don't need much and I penciled these in lightly
1/2" set up bars
The bars are 2. 0457112394572383 frog hairs thicker than the stock. I laid the 1/2" bars on the pencil lines and marked them with pencil.

1/2" lines are just inside of the ends
keepers
The keepers I shot to be so that the pencil lines were just visible at the ends and the outside.

nailed partly
I still have to remove this to erase my pencil lines and sand the inside. The keepers are secured good enough to check the fit.

it fits this way
The fit is loose both side to side and top to bottom which is what I was shooting for. The side to side shouldn't change but the top to bottom might even though this is only 1/2" thick and less than 6" wide.

fits the same way flipped 180
For my use I wouldn't put a knob or handle on this. But this is going to be a xmas present so I think I should put one on it. I've got time to think of something.

one spot of hide glue in the middle
small bit of twist
I have never liked sanding things like this to level the feet. I have yet to be lucky and not rip the sandpaper or have it last without ripping before I was done. Planing out the twist is easy and there is nothing to rip.

making tiny dovetails
I tried to make a small tray to fit inside the box. It is deep and this will help divide up the space. My tails look like crap and I would bet a lung that they would be gappy enough to drive a truck through.

sawed tails with the LV saw and the LN carcass saw
I think  I was able to saw this with those two saws because it is maple.

the zona saw still gives me fits -  my tails are proof
First problem with the zona was seeing the cut line. Second problem was trying to keep it going straight. Third problem was the plate would buckle on me. The problem 4 to 10 were I couldn't see the cut line.

I had tried switching the plate around so that it cut on the push stroke but that made the problems worse. Especially the buckling. The zona did not like sawing on the push stroke. I set this aside for now but I think I'll try it again but I'll use the LV dovetail saw.

prepping the stock for the saw till
That mark is the maximum height I need on the inside. I did the same to get the length.

made a change in plans
I am going to use most of the width of the stock. The lid can be used to stow saws too that may be acquired in the future. I will saw off that red knot because it will be nothing but trouble.

a tiny bit left - but it's solid
raised a sweat
It's been a little while since I ripped this much wood.

flattening the stock
There is a small bow and cup in this. All I plan on doing it removing that and making one face flat and straight. This board isn't rocking at the corners so I know it isn't twisted.

board #2 had less bow and cup
I didn't think this would have any twist but it did. After the planing the rocking corners twice and still not removing it, I checked it with the sticks until it was gone.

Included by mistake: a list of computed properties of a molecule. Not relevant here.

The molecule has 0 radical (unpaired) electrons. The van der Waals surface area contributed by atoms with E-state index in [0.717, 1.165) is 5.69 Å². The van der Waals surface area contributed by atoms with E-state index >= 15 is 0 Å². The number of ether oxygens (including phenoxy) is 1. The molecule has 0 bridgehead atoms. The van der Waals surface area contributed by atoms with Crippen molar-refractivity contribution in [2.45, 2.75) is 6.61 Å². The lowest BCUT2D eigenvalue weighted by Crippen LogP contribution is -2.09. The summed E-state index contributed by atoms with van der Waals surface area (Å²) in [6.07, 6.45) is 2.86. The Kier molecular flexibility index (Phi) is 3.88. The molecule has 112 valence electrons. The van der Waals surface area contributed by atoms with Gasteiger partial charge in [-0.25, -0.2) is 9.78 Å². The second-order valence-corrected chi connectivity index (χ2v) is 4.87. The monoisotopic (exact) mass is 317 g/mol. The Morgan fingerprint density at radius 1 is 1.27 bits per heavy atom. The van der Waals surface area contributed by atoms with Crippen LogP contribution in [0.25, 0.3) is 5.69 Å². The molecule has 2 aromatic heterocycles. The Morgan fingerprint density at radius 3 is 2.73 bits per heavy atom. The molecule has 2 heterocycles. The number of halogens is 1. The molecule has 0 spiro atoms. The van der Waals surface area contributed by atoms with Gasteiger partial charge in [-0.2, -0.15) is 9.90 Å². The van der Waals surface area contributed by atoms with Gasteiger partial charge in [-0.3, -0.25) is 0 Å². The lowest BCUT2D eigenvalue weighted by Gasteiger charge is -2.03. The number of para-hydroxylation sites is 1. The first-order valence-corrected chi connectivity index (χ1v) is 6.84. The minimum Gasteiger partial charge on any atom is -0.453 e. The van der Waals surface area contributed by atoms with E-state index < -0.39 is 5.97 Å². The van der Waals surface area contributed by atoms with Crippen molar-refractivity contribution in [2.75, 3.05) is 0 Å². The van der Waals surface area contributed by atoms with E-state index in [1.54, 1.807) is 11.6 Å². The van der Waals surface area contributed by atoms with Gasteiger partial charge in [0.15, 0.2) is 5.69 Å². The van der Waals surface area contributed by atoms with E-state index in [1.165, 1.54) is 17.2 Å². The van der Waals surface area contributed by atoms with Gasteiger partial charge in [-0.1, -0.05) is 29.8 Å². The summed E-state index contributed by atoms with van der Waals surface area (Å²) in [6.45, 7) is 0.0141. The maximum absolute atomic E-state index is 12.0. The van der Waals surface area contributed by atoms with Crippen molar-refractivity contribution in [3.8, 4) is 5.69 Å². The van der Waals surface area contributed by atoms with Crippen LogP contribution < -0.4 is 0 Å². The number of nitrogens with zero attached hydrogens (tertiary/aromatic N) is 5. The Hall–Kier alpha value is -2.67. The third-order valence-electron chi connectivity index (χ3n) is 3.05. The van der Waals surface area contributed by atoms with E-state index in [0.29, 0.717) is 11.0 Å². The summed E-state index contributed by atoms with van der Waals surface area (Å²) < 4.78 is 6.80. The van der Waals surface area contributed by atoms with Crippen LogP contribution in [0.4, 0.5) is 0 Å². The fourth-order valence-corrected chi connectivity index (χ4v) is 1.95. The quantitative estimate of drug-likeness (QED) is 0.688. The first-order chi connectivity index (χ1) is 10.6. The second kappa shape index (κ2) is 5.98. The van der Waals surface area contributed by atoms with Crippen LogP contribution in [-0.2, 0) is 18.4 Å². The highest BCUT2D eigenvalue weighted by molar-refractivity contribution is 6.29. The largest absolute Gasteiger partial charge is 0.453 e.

ends squared and shot to length
ditto with the long sides
dovetail story pole
I made this for two reasons. The first was to see where the tails/pins are in relation to the groove for the top and bottom panels. I can bury the groove in one of them and I'll have to chop the groove in the other.

The other reason is to see where the lid cut off will fall on the line of tails and pins. I like the number and spacing on the dovetails on this board but I don't like where the lid cutoff is.

made a second dovetail story board
I increased the the spacing and decreased the number of tails/pins. The cutoff line isn't carved in stone other than I want it above the center of the height. I'm not overly thrilled with story board #2 but between the two I'll come up with something.

accidental woodworker

trivia corner
What was Red's inmate number in the Shawshank Redemption Movie?
answer - 30265

An Interesting Dulcimer Repair

Doug Berch - Sun, 11/26/2017 - 1:49pm

A problematic dulcimer back.

A friend owns a dulcimer she loves and it developed multiple cracks in the back and soundboard. The cracks in the soundboard were typical cracks one sees in a quarter sawn spruce soundboard and were easy to fix.

The back was another story.

The back is made of poplar. Poplar is one of the traditional woods for dulcimers and works well but on this dulcimer the poplar is close to paper-thin and flat sawn.

Wood that is flat sawn is much less stable than wood that is quarter sawn. The wood was so thin that usual methods of crack repair were difficult if not impossible. The back of the dulcimer had no bracing and little structural integrity.

My first thought was to simply make a new back but my friend loves the sound of this dulcimer and replacing the back would most likely cause it to change.

Instead of replacing it I decided to fix the cracks as best I could and add a Galax back. The Galax back will provide structural integrity and should the repaired cracks in the original back open they will not cause a problem.